Well, our focus right now is the US market where we're preparing an upcoming nationwide launch. in the US. We operated previously in Latin America, we changed the business model we saw that the data coming in from our patients. And that was really changing our focus to making the business side of things focused on selling products. The beautiful thing about what we're doing is that the margins may be different in different markets, but there's still always margins. You know, its, I would call a noble business because it's something that it's not difficult to understand. You know, there's pharmaceutical consumption in every major market in the world, and that's our focus, you know, it's combining the benefits of providing a free basic healthcare service and joining that with product sales. Essentially we created this model in a digital form. But there's already versions of this in Latin America. Back in the nineties in Mexico, there was companies that started putting small consultation rooms in their pharmacies and they offered either free or very low-cost consultations. And it was a huge help because the healthcare systems are fully saturated in Latin American countries. You know, there's so many impoverished people. And they said, "Well, we need innovations to help us solve this problem." And it was a no-brainer for them to say, "Well, let's allow this to happen as long as they do it under the right regulatory conditions." So we kind of took that to a digital world, and that's, you know, it's something that I think was necessary so it can proliferate worldwide. So that's the vision of what we're trying to do here. And it's helped many people already. It's not just geared to anyone. Anyone could use it. I mean, I used my own example of, I remember I was seven years old. I fell off my bicycle, scraped my leg, ran into my friend's house, my leg was bleeding, his mom was just kind of standing there in shock. She didn't know what to do really. I went into the bathroom, washed my leg off because, you know, my mother had taught me to do that. But I think back to that, and you know, with kids these days, they could potentially have a phone and just, "Hey, let's call doc," press a button and get guided into what doing next. I mean, that's just one case to any other cases. You know, we've had pregnant women calling in with their blotching blood. They don't know that they're about to lose their babies. And that small 15-minute consultation literally leads to that baby's life being saved and to normal things too. You know, people calling about common colds, asking about their studies. So there's a lot of use cases that are beneficial.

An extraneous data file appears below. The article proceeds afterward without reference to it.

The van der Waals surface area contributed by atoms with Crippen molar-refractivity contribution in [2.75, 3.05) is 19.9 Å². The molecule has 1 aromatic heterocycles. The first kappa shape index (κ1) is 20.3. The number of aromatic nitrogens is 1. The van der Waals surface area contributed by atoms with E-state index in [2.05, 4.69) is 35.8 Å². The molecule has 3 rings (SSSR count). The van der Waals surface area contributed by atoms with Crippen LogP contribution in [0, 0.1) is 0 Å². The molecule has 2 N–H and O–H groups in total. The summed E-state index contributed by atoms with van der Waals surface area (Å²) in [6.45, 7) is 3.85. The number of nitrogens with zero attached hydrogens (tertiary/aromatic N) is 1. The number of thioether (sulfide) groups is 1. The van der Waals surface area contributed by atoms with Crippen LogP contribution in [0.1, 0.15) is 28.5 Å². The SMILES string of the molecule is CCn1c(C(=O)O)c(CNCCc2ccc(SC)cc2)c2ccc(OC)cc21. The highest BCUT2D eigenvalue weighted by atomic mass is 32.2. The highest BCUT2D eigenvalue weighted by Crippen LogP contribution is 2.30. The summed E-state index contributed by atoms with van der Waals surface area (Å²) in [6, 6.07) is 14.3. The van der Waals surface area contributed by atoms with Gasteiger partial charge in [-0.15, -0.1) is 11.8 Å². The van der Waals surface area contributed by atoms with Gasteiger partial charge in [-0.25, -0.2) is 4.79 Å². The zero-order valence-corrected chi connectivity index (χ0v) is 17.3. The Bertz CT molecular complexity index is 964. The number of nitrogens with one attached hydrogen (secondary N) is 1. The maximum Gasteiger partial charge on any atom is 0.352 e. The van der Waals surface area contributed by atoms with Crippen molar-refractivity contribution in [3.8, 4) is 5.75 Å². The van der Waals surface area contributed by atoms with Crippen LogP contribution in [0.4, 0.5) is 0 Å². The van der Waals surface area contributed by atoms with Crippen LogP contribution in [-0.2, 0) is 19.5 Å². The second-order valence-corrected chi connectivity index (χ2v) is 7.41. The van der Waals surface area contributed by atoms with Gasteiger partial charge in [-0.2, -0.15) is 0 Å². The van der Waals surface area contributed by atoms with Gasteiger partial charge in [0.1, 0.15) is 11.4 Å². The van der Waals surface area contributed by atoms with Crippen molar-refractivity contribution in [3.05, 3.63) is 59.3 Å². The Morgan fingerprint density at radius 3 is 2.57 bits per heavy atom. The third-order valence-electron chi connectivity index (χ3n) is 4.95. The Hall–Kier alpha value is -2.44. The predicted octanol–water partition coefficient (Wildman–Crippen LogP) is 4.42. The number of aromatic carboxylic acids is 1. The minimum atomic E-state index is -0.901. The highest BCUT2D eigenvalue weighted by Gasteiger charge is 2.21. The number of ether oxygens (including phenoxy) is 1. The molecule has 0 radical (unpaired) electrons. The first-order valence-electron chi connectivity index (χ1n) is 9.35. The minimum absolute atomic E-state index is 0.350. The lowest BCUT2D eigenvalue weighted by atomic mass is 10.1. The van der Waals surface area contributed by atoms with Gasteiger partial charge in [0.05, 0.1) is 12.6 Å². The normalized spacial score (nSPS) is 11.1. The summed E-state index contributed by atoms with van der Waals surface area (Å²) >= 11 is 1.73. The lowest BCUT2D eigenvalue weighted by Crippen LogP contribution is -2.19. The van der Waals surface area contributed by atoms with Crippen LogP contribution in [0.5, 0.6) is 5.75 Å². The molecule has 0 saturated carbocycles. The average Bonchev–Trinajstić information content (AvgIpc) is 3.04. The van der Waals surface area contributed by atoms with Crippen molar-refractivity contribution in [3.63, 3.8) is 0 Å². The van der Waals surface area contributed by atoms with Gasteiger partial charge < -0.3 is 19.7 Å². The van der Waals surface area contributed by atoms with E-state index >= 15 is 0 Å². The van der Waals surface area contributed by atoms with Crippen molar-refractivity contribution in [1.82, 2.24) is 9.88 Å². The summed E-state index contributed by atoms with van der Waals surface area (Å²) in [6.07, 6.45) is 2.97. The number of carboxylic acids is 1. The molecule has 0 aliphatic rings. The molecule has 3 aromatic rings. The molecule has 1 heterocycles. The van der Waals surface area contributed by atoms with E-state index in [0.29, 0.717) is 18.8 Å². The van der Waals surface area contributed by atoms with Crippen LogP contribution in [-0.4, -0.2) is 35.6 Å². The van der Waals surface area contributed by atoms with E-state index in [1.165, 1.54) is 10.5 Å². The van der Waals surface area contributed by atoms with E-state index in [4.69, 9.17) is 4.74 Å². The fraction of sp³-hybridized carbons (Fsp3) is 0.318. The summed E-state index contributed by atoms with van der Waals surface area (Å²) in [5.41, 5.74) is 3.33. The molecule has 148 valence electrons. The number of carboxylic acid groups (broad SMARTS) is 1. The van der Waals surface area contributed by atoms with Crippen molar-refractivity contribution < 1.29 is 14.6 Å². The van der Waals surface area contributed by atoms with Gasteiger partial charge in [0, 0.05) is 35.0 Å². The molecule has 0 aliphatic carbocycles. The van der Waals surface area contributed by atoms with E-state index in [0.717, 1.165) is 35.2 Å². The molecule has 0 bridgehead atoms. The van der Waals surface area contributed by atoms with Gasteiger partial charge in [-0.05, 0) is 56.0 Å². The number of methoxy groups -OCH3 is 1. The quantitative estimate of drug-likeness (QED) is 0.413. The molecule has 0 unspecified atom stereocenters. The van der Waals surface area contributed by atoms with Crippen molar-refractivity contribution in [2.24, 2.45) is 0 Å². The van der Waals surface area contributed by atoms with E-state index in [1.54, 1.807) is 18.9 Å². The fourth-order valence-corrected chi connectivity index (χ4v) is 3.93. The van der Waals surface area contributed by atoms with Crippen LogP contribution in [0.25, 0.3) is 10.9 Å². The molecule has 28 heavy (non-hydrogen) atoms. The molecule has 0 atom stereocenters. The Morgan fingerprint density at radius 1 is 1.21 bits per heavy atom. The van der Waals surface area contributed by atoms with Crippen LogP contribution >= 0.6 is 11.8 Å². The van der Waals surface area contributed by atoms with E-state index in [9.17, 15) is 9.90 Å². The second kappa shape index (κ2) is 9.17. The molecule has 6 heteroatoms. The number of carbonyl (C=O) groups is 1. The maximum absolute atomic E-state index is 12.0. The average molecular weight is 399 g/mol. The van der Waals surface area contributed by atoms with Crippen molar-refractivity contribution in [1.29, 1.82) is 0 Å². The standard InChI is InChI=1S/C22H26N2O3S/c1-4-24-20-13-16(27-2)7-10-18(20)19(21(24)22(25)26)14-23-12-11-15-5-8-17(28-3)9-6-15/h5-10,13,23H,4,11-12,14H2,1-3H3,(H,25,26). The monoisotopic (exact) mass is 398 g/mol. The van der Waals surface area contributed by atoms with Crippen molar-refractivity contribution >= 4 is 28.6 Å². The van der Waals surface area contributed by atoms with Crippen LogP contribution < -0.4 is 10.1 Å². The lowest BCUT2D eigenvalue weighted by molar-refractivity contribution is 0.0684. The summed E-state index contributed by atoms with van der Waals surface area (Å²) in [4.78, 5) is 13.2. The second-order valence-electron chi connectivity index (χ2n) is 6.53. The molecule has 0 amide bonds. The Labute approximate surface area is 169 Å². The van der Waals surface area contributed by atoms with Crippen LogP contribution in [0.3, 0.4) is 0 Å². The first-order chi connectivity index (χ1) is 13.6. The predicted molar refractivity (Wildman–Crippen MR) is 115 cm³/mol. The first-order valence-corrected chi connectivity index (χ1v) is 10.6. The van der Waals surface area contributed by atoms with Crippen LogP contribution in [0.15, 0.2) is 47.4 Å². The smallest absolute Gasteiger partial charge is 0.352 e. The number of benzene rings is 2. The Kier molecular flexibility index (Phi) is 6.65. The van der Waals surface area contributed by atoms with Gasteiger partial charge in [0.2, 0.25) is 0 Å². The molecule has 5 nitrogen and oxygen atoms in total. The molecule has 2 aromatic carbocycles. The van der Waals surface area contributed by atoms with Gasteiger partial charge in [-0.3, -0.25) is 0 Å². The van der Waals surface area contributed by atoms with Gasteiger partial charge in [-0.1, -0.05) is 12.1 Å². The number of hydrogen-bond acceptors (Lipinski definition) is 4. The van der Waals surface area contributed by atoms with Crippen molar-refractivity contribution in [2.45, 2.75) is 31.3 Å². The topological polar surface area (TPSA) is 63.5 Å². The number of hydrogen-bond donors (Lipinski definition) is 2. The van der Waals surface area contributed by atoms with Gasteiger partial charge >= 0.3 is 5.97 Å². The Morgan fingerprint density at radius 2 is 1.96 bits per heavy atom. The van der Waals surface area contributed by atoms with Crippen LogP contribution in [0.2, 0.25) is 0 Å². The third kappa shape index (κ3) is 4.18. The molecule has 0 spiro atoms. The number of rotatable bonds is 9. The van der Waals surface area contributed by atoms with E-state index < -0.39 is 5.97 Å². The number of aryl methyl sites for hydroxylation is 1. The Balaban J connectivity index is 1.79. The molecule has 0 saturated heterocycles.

So where are you getting the doctors ? Because like for example, the pregnant woman situation is very different than the common cold, right? And you know, there's all sorts of lines around telemedicine, practicing across state lines and certifications and you know, like, heck, my PCP if I go on summer vacation to a different state, he's like, "Sorry, I can't treat you over telemedicine." Even though I have a relationship. So do you have doctors in all 50 states as you're preparing to launch here? And then do you have doctors in Latin America? How do you deal with the language issues?